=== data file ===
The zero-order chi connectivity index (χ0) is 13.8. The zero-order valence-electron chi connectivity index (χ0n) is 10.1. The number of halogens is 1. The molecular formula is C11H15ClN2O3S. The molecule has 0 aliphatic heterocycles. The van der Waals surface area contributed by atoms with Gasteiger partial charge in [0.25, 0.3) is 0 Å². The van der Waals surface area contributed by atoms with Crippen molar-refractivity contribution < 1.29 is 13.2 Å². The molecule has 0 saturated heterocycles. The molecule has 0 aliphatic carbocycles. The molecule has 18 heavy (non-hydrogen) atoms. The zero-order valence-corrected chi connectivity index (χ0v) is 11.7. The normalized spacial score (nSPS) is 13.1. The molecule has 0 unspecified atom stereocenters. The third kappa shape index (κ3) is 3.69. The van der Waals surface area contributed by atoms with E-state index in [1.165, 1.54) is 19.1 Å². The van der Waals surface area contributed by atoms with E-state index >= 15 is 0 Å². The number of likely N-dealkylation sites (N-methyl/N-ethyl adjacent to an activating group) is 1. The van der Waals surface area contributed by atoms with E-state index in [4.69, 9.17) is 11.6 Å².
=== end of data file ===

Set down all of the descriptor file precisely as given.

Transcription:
The zero-order chi connectivity index (χ0) is 13.8. The zero-order valence-electron chi connectivity index (χ0n) is 10.1. The number of halogens is 1. The molecular formula is C11H15ClN2O3S. The molecule has 0 aliphatic heterocycles. The van der Waals surface area contributed by atoms with Gasteiger partial charge in [0.25, 0.3) is 0 Å². The van der Waals surface area contributed by atoms with Crippen molar-refractivity contribution < 1.29 is 13.2 Å². The molecule has 0 saturated heterocycles. The molecule has 0 aliphatic carbocycles. The molecule has 18 heavy (non-hydrogen) atoms. The zero-order valence-corrected chi connectivity index (χ0v) is 11.7. The normalized spacial score (nSPS) is 13.1. The molecule has 0 unspecified atom stereocenters. The third kappa shape index (κ3) is 3.69. The van der Waals surface area contributed by atoms with E-state index in [1.165, 1.54) is 19.1 Å². The van der Waals surface area contributed by atoms with E-state index >= 15 is 0 Å². The number of likely N-dealkylation sites (N-methyl/N-ethyl adjacent to an activating group) is 1. The van der Waals surface area contributed by atoms with E-state index in [4.69, 9.17) is 11.6 Å².